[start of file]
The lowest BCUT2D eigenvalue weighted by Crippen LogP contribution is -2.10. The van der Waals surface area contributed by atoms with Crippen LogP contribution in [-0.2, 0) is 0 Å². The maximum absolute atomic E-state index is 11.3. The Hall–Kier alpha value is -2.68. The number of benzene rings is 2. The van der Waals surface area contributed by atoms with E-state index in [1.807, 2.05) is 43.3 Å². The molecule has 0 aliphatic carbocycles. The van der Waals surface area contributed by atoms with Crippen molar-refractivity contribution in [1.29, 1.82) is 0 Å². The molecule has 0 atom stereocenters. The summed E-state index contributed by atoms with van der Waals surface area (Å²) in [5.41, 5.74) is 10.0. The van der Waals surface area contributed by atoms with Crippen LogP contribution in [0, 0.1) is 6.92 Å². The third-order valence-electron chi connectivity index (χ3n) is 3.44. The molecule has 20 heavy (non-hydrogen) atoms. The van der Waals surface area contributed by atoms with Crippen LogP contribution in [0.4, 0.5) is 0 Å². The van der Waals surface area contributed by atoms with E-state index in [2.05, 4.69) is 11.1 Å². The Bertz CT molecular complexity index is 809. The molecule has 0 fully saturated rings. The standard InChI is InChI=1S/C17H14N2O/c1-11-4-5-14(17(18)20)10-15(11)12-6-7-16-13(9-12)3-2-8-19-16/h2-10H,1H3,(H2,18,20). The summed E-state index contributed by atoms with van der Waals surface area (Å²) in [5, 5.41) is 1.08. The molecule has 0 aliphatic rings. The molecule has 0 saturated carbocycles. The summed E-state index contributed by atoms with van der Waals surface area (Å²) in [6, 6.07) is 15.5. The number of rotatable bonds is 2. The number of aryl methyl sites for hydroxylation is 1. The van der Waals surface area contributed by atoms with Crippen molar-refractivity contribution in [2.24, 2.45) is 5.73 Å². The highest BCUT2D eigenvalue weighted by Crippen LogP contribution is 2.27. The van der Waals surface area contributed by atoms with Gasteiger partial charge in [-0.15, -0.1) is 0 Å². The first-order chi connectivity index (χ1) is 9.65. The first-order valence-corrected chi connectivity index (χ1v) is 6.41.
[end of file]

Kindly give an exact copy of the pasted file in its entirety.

The lowest BCUT2D eigenvalue weighted by Crippen LogP contribution is -2.10. The van der Waals surface area contributed by atoms with Crippen LogP contribution in [-0.2, 0) is 0 Å². The maximum absolute atomic E-state index is 11.3. The Hall–Kier alpha value is -2.68. The number of benzene rings is 2. The van der Waals surface area contributed by atoms with E-state index in [1.807, 2.05) is 43.3 Å². The molecule has 0 aliphatic carbocycles. The van der Waals surface area contributed by atoms with Crippen molar-refractivity contribution in [1.29, 1.82) is 0 Å². The molecule has 0 atom stereocenters. The summed E-state index contributed by atoms with van der Waals surface area (Å²) in [5.41, 5.74) is 10.0. The van der Waals surface area contributed by atoms with Crippen LogP contribution in [0, 0.1) is 6.92 Å². The third-order valence-electron chi connectivity index (χ3n) is 3.44. The molecule has 20 heavy (non-hydrogen) atoms. The van der Waals surface area contributed by atoms with Crippen LogP contribution in [0.4, 0.5) is 0 Å². The van der Waals surface area contributed by atoms with E-state index in [2.05, 4.69) is 11.1 Å². The Bertz CT molecular complexity index is 809. The molecule has 0 fully saturated rings. The standard InChI is InChI=1S/C17H14N2O/c1-11-4-5-14(17(18)20)10-15(11)12-6-7-16-13(9-12)3-2-8-19-16/h2-10H,1H3,(H2,18,20). The summed E-state index contributed by atoms with van der Waals surface area (Å²) in [5, 5.41) is 1.08. The molecule has 0 aliphatic rings. The molecule has 0 saturated carbocycles. The summed E-state index contributed by atoms with van der Waals surface area (Å²) in [6, 6.07) is 15.5. The number of rotatable bonds is 2. The number of aryl methyl sites for hydroxylation is 1. The van der Waals surface area contributed by atoms with Crippen molar-refractivity contribution in [2.24, 2.45) is 5.73 Å². The highest BCUT2D eigenvalue weighted by Crippen LogP contribution is 2.27. The van der Waals surface area contributed by atoms with Gasteiger partial charge in [-0.15, -0.1) is 0 Å². The first-order chi connectivity index (χ1) is 9.65. The first-order valence-corrected chi connectivity index (χ1v) is 6.41.